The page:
Congregations as social service providers: Services, capacity, culture, and organizational behavior

Ram A. Cnaan, Jill W. Sinha, Charlene C. McGrew

Research output: Contribution to journalReview articlepeer-review


Social welfare is traditionally discussed as a mixture of public, private, communal, and familial enterprise. Indeed, most text-books and programs focus on the changing balance between these four circles of care. In the United States, a fifth and recently prominent circle of care exists and plays a major role, namely congregation-based social service provision. In this article, we first explain why faith-based care is so paramount in the United States, including a short discussion about the political developments in faith-based efforts. We then show the scope of congregational involvement in social service provision based on a large study of congregations. The rest of the article is dedicated to key administrative challenges regarding this mode of social service provision with a focus on their capacity, cultural characteristics, and organizational behavior. The latter topic is divided between start-up of new projects by congregations and issues related to running social programs in congregational settings. We conclude with a summary and discussion about the place of congregations as social service providers in the American welfare arena.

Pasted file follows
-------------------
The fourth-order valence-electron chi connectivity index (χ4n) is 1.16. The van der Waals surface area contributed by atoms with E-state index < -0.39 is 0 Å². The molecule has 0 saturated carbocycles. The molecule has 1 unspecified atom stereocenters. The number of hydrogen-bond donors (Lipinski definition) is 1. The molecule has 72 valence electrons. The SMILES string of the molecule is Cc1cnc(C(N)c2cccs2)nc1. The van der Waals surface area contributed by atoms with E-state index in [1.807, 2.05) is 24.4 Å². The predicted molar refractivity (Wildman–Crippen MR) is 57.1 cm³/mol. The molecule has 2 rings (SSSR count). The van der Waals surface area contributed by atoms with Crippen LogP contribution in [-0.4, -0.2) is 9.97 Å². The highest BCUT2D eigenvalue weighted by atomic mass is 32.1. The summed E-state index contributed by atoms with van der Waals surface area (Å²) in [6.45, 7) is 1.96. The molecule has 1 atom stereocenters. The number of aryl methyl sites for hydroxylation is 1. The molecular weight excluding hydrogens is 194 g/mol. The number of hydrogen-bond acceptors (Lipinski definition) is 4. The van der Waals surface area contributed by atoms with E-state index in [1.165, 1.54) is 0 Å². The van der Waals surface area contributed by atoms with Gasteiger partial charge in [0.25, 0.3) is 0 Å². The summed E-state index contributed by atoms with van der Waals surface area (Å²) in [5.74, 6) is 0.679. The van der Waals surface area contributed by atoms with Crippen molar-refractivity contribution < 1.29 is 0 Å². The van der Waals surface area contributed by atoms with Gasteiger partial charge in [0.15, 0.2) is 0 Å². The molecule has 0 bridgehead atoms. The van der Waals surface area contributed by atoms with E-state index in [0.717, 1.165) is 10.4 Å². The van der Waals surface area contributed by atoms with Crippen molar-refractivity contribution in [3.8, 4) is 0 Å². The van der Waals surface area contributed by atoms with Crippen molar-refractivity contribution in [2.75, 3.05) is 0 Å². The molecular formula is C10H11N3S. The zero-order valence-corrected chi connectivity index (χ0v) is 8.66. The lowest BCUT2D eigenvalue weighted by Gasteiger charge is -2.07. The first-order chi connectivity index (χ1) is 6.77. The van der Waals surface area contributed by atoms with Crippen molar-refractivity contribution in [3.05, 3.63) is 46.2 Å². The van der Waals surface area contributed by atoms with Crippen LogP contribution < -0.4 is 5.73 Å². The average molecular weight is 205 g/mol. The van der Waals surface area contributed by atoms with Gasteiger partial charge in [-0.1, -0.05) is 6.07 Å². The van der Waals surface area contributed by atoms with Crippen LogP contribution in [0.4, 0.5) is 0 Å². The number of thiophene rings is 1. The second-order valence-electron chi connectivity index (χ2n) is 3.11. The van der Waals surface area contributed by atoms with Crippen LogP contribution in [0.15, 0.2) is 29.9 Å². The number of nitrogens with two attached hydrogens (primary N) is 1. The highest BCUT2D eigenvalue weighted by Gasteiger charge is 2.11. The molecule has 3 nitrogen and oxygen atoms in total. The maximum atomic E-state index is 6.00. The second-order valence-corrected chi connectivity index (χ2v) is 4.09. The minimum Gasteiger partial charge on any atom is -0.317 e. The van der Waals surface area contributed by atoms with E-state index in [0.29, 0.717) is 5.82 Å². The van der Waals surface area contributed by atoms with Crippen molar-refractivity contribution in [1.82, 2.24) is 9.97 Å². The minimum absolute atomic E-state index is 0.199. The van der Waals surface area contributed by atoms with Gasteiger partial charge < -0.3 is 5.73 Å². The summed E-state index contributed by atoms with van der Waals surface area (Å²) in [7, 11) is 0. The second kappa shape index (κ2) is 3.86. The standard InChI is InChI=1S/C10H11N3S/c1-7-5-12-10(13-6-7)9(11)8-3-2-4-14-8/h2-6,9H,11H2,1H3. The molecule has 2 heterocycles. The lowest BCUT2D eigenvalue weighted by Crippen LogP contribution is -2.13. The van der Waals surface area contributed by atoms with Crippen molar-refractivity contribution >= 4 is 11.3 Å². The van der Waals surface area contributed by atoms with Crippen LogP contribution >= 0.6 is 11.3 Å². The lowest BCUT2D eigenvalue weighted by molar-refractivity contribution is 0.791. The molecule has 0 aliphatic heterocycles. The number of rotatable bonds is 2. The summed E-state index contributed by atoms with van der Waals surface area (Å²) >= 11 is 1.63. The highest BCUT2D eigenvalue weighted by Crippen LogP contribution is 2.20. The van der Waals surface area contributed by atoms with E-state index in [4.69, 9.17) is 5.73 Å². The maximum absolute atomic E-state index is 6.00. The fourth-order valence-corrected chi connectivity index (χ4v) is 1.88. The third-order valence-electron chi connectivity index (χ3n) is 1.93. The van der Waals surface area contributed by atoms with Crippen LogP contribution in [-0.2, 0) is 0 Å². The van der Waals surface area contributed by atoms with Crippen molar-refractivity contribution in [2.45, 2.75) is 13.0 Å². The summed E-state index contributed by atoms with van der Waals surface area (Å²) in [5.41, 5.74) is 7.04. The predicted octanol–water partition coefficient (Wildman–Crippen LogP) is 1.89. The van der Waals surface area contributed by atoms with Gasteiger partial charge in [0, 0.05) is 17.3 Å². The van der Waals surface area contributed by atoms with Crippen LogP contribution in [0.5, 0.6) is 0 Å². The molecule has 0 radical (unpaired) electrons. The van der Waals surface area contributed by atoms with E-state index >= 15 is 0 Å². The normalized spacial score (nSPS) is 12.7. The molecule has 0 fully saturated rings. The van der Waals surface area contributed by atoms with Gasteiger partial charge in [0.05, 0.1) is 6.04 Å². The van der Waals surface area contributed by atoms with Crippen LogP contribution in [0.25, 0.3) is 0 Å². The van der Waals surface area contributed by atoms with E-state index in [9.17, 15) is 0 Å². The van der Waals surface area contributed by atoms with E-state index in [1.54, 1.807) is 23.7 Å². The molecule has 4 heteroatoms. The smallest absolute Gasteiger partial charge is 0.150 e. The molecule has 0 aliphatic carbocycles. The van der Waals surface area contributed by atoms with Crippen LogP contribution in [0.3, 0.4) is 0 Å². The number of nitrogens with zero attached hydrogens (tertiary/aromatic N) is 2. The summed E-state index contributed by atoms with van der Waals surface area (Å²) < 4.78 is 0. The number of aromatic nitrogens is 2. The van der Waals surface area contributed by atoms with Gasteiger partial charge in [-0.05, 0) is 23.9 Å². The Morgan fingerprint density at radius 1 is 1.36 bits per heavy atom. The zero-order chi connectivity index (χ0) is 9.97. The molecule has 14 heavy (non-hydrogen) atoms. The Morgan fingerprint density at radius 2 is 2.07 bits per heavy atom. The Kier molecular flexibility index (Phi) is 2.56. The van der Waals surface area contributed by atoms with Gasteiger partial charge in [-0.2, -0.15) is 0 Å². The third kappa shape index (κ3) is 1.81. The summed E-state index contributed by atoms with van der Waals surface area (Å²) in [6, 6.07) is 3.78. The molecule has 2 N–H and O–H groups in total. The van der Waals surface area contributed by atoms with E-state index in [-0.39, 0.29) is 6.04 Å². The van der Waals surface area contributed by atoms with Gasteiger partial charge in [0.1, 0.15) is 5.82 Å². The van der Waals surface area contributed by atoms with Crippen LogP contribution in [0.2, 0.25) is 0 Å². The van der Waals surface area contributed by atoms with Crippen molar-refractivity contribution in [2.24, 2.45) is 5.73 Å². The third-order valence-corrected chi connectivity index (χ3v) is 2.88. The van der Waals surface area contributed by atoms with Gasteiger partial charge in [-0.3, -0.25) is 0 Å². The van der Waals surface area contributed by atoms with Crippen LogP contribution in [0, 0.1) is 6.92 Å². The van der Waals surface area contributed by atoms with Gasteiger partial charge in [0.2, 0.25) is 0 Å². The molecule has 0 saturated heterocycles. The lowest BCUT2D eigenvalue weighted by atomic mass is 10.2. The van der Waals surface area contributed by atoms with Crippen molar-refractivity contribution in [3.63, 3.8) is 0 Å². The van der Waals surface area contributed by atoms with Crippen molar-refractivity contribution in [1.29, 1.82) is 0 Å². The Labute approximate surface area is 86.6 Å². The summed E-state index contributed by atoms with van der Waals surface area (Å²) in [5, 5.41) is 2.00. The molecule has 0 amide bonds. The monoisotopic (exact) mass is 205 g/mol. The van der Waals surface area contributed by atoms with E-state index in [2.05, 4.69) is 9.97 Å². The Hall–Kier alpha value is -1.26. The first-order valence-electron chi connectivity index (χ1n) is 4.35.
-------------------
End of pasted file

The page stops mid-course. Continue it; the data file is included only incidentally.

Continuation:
Original languageEnglish
Pages (from-to)47-68
Number of pages22
JournalAdministration in Social Work
Issue number3-4
StatePublished - 2004
Externally publishedYes

Bibliographical note

Funding Information:
Address correspondence to: Ram A. Cnaan, PhD, Professor and Director, Program for the Study of Organized Religion and Social Work, University of Pennsylvania, 3701 Locust Walk, D-19, Philadelphia, PA 19104-6214 (E-mail: The authors wish to thank the Pew Charitable Trusts and the Buford Foundation for technical and financial support that were necessary for the completion of this study.


  • Administrative challenges
  • Alternative social services delivery
  • Congregations
  • Faith-based social services
  • Welfare-mix

ASJC Scopus subject areas

  • Health(social science)
  • Public Administration


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